Rights activists and Democratic Progressive Party (DPP) lawmakers yesterday hailed the Legislative Yuan’s decision to officially begin the review of a bill to legalize same-sex marriage, and urged their colleagues to support the bill.
“This is a good start, but also a test of Taiwan’s democracy because diversity and equality should be maintained and protected in a democratic society,” DPP Legislator Cheng Li-chun (鄭麗君) told a news conference after the legislature unanimously voted to refer amendments to the Civil Code to allow people of the same sex to be married to be further discussed by the Judiciary and Organic Laws and Statutes Committee.
“The law should protect human rights, not become a source of discrimination, and everyone — regardless of their sexual orientation — should have the right to form a family,” she said.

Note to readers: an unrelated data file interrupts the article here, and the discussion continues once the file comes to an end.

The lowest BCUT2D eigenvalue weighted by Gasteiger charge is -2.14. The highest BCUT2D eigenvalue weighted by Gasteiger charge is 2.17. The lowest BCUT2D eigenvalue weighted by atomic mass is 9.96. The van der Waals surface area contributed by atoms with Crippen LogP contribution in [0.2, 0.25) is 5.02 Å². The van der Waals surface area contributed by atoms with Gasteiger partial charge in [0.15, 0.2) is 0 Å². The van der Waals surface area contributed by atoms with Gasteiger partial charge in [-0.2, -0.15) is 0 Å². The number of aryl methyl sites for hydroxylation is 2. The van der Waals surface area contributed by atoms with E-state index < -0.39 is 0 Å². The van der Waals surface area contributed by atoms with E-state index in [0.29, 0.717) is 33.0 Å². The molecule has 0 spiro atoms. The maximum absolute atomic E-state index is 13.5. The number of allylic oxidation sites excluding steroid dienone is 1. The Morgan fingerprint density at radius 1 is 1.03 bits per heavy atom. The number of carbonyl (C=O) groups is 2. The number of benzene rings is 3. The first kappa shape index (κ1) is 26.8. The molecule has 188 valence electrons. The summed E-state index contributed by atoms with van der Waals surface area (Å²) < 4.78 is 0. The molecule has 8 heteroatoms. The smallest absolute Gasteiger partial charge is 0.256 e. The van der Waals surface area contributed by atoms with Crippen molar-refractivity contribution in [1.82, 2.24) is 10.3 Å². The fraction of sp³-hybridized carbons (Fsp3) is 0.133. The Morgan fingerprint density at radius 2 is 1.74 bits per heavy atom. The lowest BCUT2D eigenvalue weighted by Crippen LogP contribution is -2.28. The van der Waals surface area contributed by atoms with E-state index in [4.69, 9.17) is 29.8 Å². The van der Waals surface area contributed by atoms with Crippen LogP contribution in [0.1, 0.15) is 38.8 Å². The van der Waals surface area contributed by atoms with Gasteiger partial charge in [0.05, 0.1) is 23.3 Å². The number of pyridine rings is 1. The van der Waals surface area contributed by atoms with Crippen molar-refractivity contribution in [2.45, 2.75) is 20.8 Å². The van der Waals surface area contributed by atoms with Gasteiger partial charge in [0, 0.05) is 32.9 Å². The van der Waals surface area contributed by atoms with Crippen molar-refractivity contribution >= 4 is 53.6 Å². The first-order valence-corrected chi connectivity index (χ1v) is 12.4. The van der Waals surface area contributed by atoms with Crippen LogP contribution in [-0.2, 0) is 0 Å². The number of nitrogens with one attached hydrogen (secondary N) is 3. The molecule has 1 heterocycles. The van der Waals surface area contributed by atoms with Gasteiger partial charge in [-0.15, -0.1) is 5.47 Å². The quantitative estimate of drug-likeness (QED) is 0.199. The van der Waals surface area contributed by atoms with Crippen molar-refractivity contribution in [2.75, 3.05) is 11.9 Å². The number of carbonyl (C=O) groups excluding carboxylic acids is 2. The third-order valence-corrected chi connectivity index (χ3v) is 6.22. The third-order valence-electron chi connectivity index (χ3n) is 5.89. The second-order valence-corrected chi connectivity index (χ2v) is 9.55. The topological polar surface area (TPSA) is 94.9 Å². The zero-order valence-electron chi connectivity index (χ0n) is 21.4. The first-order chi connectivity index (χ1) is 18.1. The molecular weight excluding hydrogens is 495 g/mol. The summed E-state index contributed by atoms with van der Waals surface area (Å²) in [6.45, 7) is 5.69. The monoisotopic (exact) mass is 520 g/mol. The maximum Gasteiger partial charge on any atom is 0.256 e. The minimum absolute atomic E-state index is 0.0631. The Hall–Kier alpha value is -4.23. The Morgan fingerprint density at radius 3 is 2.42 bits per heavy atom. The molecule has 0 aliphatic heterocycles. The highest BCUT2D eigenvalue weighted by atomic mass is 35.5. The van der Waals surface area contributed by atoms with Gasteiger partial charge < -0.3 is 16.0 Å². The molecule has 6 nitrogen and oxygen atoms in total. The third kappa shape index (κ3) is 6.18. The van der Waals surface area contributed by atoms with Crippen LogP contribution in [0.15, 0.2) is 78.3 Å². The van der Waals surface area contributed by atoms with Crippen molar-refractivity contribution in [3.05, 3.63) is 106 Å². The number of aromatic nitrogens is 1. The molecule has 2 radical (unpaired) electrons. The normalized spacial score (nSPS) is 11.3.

She also urged Chinese Nationalist Party (KMT) lawmakers to join the “campaign for equal rights.”
No KMT lawmaker endorsed the bill.
“People who are opposed to same-sex marriage claim that the bill may encourage more people to become gay, but that is not true,” DPP Legislator Yu Mei-nu (尤美女) said.
“No heterosexual person would suddenly turn into a homosexual just because same-sex marriage is legalized,” she said.
“Studies show that at least 10 percent of the population is gay, and they are entitled to rights granted to everyone by the Constitution. We should not pretend that they do not exist,” Yu said.
Taiwan Alliance to Promote Civil Partnership Rights president Victoria Hsu (許秀雯) said that a truly non-discriminatory society is one in which parents would no longer worry when they learn that their children are gay.